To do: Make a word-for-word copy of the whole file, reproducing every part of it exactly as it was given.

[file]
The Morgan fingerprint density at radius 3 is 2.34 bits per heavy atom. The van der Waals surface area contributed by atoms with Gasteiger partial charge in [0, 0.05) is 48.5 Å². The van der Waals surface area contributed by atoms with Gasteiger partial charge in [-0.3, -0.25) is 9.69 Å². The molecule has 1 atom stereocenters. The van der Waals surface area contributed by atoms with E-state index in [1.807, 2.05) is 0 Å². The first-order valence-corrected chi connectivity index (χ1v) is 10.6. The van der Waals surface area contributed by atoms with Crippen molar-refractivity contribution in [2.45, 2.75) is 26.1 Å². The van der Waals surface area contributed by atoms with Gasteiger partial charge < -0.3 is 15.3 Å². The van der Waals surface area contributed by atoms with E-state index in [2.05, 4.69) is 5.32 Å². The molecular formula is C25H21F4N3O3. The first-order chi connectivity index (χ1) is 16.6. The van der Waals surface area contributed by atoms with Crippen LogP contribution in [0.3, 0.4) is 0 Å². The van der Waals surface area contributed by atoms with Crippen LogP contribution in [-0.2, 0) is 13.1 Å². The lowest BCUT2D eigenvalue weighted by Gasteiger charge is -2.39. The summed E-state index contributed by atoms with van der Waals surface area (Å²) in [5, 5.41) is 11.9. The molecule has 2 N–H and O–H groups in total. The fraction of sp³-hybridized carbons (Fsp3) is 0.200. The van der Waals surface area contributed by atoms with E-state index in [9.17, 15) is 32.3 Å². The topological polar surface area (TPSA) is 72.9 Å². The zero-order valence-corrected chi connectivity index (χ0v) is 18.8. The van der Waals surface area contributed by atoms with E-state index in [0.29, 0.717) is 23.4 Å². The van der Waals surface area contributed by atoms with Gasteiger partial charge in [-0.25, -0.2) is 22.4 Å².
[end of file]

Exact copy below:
The Morgan fingerprint density at radius 3 is 2.34 bits per heavy atom. The van der Waals surface area contributed by atoms with Gasteiger partial charge in [0, 0.05) is 48.5 Å². The van der Waals surface area contributed by atoms with Gasteiger partial charge in [-0.3, -0.25) is 9.69 Å². The molecule has 1 atom stereocenters. The van der Waals surface area contributed by atoms with E-state index in [1.807, 2.05) is 0 Å². The first-order valence-corrected chi connectivity index (χ1v) is 10.6. The van der Waals surface area contributed by atoms with Crippen molar-refractivity contribution in [2.45, 2.75) is 26.1 Å². The van der Waals surface area contributed by atoms with Gasteiger partial charge < -0.3 is 15.3 Å². The van der Waals surface area contributed by atoms with E-state index in [2.05, 4.69) is 5.32 Å². The molecular formula is C25H21F4N3O3. The first-order chi connectivity index (χ1) is 16.6. The van der Waals surface area contributed by atoms with Crippen LogP contribution in [0.3, 0.4) is 0 Å². The van der Waals surface area contributed by atoms with Crippen LogP contribution in [-0.2, 0) is 13.1 Å². The lowest BCUT2D eigenvalue weighted by Gasteiger charge is -2.39. The summed E-state index contributed by atoms with van der Waals surface area (Å²) in [5, 5.41) is 11.9. The molecule has 2 N–H and O–H groups in total. The fraction of sp³-hybridized carbons (Fsp3) is 0.200. The van der Waals surface area contributed by atoms with E-state index in [9.17, 15) is 32.3 Å². The topological polar surface area (TPSA) is 72.9 Å². The zero-order valence-corrected chi connectivity index (χ0v) is 18.8. The van der Waals surface area contributed by atoms with E-state index in [0.29, 0.717) is 23.4 Å². The van der Waals surface area contributed by atoms with Gasteiger partial charge in [-0.25, -0.2) is 22.4 Å².